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Armagh Gaol
Built: 1809
Architect: Thomas Cooley
Type: Other
Armagh City
Armagh City, Banbridge and Craigavon Borough Council
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The Mall in the centre of Armagh has been described as one of Ireland’s most attractive urban parks, and lies within the Armagh Conservation Area. Its present form can be attributed to Archbishop Robinson who in the late-18th century had what was then known as The Common and ‘The Horse Course’ transformed into a public walk for the inhabitants of the city. Lined for the most part by fine historic buildings, it continues to perform an essential recreational role and recently underwent a major award-winning improvement scheme, largely funded by the Heritage Lottery Fund.

Facing each other either end of The Mall are two important and rather austere institutional buildings of an altogether more serious nature; the Court House and the Gaol. The former is still in active use and was designed by local boy Francis Johnston, opening in 1809. The latter, designed initially by Thomas Cooley, was much extended in the 1840s by William Murray, but closed in 1988 and has lain vacant ever since. It featured in the most recent Built Heritage at Risk Northern Ireland Catalogue, Volume 8, and had earlier starred in the 2004 BBC Restoration programme.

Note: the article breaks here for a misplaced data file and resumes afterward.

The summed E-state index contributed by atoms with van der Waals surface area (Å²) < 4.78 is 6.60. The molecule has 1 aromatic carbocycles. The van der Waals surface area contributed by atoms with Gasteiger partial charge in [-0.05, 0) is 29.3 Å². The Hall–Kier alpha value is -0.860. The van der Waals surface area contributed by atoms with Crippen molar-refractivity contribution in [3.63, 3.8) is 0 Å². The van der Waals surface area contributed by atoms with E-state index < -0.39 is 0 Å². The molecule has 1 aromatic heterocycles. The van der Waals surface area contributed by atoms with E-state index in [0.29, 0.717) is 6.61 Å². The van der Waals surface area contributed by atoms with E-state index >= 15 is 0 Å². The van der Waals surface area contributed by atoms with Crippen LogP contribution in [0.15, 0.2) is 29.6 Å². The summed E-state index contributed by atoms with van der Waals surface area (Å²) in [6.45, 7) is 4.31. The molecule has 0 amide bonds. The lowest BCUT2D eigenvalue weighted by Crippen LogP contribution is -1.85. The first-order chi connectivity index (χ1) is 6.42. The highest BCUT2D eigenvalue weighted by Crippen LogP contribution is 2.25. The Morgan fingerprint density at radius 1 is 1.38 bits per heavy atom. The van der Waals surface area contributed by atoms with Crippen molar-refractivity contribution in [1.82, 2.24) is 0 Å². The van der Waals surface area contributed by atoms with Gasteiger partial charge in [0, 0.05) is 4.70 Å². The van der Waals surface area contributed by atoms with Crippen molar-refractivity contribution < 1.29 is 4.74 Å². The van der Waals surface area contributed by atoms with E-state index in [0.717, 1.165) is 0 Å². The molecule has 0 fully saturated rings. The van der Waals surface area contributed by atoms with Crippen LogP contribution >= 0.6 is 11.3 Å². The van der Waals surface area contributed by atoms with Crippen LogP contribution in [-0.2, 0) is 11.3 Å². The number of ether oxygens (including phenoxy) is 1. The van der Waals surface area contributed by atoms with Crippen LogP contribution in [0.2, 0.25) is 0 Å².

The Gaol has been described as a “handsome three-storey fourteen-bay building of coursed conglomerate with rusticated limestone quoins“. Its front block was built in two stages and contains two break-front gabled bays. To the rear, two cell blocks radiate from a central corridor block, whilst an earlier two-storey infirmary building stands alone in one of the yards. Nineteenth century railings enclose the complex to the front whilst a tall perimeter wall envelopes the other three sides.

The site is owned by Armagh City and District Council who recently entered into a development partnership with The Trevor Osborne Property Group and the Prince’s Regeneration Trust. A public consultation event held in June 2009 to consider its future allowed over 700 people a chance to visit. What will hopefully emerge over the coming years is a mixed-use conservation scheme including sympathetically designed new buildings, with hotel, residential and heritage interpretation uses, and guaranteed public access.

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